Persistent Pain is the New Chronic Pain

A man holding his low back grimaces.
Spinal stenosis increasingly causes back pain in seniors. kozzi2

Persistent Pain is the New Chronic Pain

Persistent pain is the new chronic pain, and once you get used to the new terminology, you may find - as others have - it gives you a more upbeat way to understand and address your condition.  Here’s why:

Persistent Pain Definition

Persistent pain is an updated term that is starting to replace phrases such as “chronic pain,”  "chronic back pain,” “chronic neck pain,” etc.

  The reason for the switch comes from health care professionals and pain associations who, in the last decade or so, have noticed and reported that patients tend to relate to chronic back pain as a condition they need to cure and be done with.  When framed this way, chronic pain is something patients are constantly trying to fix once and for all.

While chronic back pain connotes a likely unshakable condition, persistent pain refers to pain that lasts longer than one would expect or prefer. This more succinct description can open up new possibilities for living well.

Acute Pain vs Persistent Pain – Making the Distinction

When you first injure your neck or back, you’re in the acute (and, a little later, the sub-acute) phase.  At this point, and up until about 3 months, the pain you experience is mostly due to inflammation and tissue damage.  I tend to think of symptoms that occur during the acute and sub-acute phases of an injury as pain that makes sense.

  Something gets hurt, and you feel it.

But after about 3 months, the central nervous system joins in on the experience.  The central nervous system, which consists of your brain and spinal cord, is a complex messaging system.  Some of its many jobs include receiving stimulus (that may later become pain or another sensation such as hot, ticklish, etc.,) relaying messages to other parts of the nervous system, assembling a motor (movement) response to the sensations you feel, and filing the experience of your pain into a context that is unique to you.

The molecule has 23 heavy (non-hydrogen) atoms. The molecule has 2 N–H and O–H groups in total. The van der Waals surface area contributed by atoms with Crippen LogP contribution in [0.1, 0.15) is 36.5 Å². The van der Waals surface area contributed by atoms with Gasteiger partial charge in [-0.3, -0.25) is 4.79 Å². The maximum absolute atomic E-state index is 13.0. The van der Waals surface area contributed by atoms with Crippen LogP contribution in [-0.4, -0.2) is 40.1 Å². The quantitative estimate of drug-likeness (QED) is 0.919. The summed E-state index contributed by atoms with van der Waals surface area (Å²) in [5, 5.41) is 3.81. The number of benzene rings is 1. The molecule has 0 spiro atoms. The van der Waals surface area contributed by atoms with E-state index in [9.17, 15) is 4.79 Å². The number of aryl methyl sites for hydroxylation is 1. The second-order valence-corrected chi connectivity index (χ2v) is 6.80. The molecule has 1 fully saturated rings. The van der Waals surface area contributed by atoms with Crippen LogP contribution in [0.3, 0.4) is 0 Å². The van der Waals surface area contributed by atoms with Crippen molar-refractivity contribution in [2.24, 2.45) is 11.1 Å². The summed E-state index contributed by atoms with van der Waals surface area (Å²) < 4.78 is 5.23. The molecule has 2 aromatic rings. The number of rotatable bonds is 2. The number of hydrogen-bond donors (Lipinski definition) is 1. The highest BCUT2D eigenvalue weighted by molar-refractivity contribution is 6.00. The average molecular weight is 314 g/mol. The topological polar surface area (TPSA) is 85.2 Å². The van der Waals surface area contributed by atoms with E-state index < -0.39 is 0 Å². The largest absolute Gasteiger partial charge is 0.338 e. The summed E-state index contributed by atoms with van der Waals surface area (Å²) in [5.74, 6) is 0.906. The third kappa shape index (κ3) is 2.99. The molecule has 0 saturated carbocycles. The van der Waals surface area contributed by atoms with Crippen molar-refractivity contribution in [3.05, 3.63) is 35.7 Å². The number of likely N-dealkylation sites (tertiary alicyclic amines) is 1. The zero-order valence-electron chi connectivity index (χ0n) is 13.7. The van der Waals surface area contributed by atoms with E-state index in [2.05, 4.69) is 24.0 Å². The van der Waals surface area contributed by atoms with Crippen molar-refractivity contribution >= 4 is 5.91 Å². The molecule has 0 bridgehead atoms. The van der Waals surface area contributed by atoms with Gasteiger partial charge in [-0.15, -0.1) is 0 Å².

Constant Pain - How to Contextualize It?

In essence, the brain makes sense of the stimuli that comes in from the outside world, then lets you know if you’re in pain, and exactly what that pain feels like.  It also plays major roles in formulating related responses such as any accompanying depression, the decision to take a positive attitude about the change in lifestyle due to the injury, and much more.  The brain can contextualize your sensations, including pain, to who you are as a person (in other words, factoring in, for example, the roles you play in work, family and social life, your culture, your personality and your past experiences.) In this way, it coordinates an individual experience of your injury.

The changes in your brain after a back or neck injury tend to stick around longer than does the tissue damage you likely sustained.  This is the key to moving on with your life post-injury.

Persistent Pain and Hope

With "persistent pain,” the reference to the tissue damage is taken out, and the term instead describes the way in which your central nervous system now processes stimuli.

While it's true that for some people, this still means amplified pain or other aberrant sensations, the good news is you have control.

  A number of great techniques and methods have been developed over the past few decades that may help you turn down the volume knob on pain and learn how to clarify your thinking process so you’re not overreacting to what you feel.  

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